Measles jabs declared safe in China

08:03, September 08, 2010      

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Health authorities have assured the public of the quality of domestically-made measles vaccines in response to public fear over the upcoming nationwide measles immunization campaign.

"All the vaccines to be used in the campaign comply with international standards and are made by qualified enterprises in Beijing, Shanghai, Wuhan and Lanzhou," said Liang Xiaofeng, director of the immunization center at the Chinese Center for Disease Control and Prevention.

The announcement came following a widely circulated rumor, mainly via the Internet and mobile phone text messages, that the vaccines to be used in the mass immunization campaign were manufactured in the United States and poisonous.

"The safety standard is even stricter this year, with special supervision of the vaccines' manufacture, storage, transportation and administration," he said during an online interview on Tuesday.

The free 10-day vaccination program, funded by the central government, will start on Sept 11, benefiting about 100 million children on the mainland. The vaccination is free and voluntary.

To achieve the goal of eliminating measles by 2012, the country will vaccinate children mainly between 8 months and 4 years old, according to the Ministry of Health.

So far, more than 110 million doses of vaccines are ready, ministry officials said.

In Shanghai, officials from the city's public health hotline said they received more than 2,000 calls inquiring about the measles vaccine each day, almost three times the usual number of calls.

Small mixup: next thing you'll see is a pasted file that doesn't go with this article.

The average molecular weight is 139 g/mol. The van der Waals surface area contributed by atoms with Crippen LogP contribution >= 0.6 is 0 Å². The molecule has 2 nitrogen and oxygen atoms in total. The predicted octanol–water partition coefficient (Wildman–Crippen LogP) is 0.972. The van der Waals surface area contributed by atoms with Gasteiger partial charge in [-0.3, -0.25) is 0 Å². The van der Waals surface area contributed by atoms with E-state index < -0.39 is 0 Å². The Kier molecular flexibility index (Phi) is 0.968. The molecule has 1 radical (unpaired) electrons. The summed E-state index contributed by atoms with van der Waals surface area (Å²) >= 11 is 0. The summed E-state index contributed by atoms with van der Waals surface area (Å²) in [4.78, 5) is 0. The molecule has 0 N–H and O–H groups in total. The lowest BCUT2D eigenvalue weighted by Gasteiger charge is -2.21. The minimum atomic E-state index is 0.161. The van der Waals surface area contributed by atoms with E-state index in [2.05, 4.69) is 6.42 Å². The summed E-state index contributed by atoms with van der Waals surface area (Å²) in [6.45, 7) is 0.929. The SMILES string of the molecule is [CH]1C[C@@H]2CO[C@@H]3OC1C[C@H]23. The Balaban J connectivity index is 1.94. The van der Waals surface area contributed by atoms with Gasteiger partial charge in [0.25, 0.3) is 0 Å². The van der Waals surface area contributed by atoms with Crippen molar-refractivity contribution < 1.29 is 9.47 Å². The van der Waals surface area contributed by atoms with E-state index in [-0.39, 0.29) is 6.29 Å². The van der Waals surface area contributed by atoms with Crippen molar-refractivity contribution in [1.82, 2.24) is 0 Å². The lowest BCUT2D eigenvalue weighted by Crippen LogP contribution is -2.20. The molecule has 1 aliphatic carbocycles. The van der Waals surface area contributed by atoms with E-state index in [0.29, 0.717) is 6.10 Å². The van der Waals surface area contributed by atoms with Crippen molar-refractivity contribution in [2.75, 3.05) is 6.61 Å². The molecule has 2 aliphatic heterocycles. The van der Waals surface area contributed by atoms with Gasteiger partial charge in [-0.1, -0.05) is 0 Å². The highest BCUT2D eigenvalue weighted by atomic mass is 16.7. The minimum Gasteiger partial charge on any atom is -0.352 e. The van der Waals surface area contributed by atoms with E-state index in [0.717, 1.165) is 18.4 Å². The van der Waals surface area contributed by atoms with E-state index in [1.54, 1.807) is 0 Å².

"Allergic reactions and vaccine side-effects are the most troublesome issues for the public," one of the hotline operators said.

Two vaccine teams with 12 medical staff members will be sent to local kindergartens and schools, said a doctor, surnamed Lu, from the Zhangjiang Community Medical Service Center in Pudong District.

There will also be 8,000 more children vaccinated at the center, he said.

"Many children will be vaccinated at the same time, so I don't think hospitals can get enough vaccines, which have been tested as safe, within such a short time," said a Beijing resident, surnamed Wu, who has a 4-year-old son.

"My son was vaccinated when he was about 1 year old, so I wondered whether it is necessary for him to be vaccinated again," she added.

Luo Huiming, deputy director of the Chinese Center for Disease Control and Prevention's immunization center, said the vaccine for preventing measles has been used in China since 1966 and has proven to be safe.

From 2004 to 2009, measles immunization campaigns were launched in 27 provinces with 186 million doses, which have largely reduced the number of measles cases, he said.

The country's routine measles immunization program, introduced in 1978, reaches about 80 percent of the population.

Routine measles vaccinations for children, combined with mass immunization campaigns in countries with high case and death rates, are key public health strategies to reduce measles deaths globally.

Two doses of the vaccine are recommended to ensure immunity.

Measles can be eliminated in a country only when more than 95 percent of the population has immunity, Luo said.

"A small percentage of children who receive the vaccine in China don't develop immunity to measles. But currently there is no easy, cheap and fast test that can tell if a child has immunity to measles or not," said Vivian Tan, spokeswomen for the World Health Organization's (WHO) Beijing office.

Xing Yu contributed to this story.

By Jin Zhu and Wang Hongyi, China Daily


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